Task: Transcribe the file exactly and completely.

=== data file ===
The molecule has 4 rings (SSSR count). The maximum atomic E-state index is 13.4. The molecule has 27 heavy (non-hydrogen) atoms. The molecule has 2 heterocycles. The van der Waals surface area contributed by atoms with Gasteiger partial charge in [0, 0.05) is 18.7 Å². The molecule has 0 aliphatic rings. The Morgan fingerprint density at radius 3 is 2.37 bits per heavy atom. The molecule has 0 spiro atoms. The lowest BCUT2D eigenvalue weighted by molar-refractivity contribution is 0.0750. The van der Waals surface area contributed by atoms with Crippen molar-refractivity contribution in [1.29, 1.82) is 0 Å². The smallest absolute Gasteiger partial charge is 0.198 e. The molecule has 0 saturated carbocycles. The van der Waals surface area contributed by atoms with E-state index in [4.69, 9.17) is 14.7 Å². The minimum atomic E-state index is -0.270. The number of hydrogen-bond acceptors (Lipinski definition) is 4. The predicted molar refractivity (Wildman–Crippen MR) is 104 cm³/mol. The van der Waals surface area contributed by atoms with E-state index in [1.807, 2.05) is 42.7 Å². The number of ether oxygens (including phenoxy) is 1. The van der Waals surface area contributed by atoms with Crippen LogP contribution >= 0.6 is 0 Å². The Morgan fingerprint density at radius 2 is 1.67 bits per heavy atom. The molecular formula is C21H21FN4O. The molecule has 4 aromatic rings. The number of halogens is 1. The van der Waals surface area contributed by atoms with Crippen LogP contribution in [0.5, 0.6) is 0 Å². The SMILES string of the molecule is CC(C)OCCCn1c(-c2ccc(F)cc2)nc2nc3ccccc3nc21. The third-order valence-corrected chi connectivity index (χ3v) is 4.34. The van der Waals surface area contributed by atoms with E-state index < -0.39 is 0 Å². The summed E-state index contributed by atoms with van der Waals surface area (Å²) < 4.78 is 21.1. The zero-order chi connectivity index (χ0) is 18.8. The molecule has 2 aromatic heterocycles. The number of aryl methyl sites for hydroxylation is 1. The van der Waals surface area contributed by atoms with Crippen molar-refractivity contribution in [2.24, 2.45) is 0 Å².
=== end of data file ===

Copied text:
The molecule has 4 rings (SSSR count). The maximum atomic E-state index is 13.4. The molecule has 27 heavy (non-hydrogen) atoms. The molecule has 2 heterocycles. The van der Waals surface area contributed by atoms with Gasteiger partial charge in [0, 0.05) is 18.7 Å². The molecule has 0 aliphatic rings. The Morgan fingerprint density at radius 3 is 2.37 bits per heavy atom. The molecule has 0 spiro atoms. The lowest BCUT2D eigenvalue weighted by molar-refractivity contribution is 0.0750. The van der Waals surface area contributed by atoms with Crippen molar-refractivity contribution in [1.29, 1.82) is 0 Å². The smallest absolute Gasteiger partial charge is 0.198 e. The molecule has 0 saturated carbocycles. The van der Waals surface area contributed by atoms with E-state index in [4.69, 9.17) is 14.7 Å². The minimum atomic E-state index is -0.270. The number of hydrogen-bond acceptors (Lipinski definition) is 4. The predicted molar refractivity (Wildman–Crippen MR) is 104 cm³/mol. The van der Waals surface area contributed by atoms with E-state index in [1.807, 2.05) is 42.7 Å². The number of ether oxygens (including phenoxy) is 1. The van der Waals surface area contributed by atoms with Crippen LogP contribution >= 0.6 is 0 Å². The Morgan fingerprint density at radius 2 is 1.67 bits per heavy atom. The molecular formula is C21H21FN4O. The molecule has 4 aromatic rings. The number of halogens is 1. The van der Waals surface area contributed by atoms with Crippen LogP contribution in [0.5, 0.6) is 0 Å². The SMILES string of the molecule is CC(C)OCCCn1c(-c2ccc(F)cc2)nc2nc3ccccc3nc21. The third-order valence-corrected chi connectivity index (χ3v) is 4.34. The van der Waals surface area contributed by atoms with E-state index < -0.39 is 0 Å². The summed E-state index contributed by atoms with van der Waals surface area (Å²) < 4.78 is 21.1. The zero-order chi connectivity index (χ0) is 18.8. The molecule has 2 aromatic heterocycles. The number of aryl methyl sites for hydroxylation is 1. The van der Waals surface area contributed by atoms with Crippen molar-refractivity contribution in [2.24, 2.45) is 0 Å².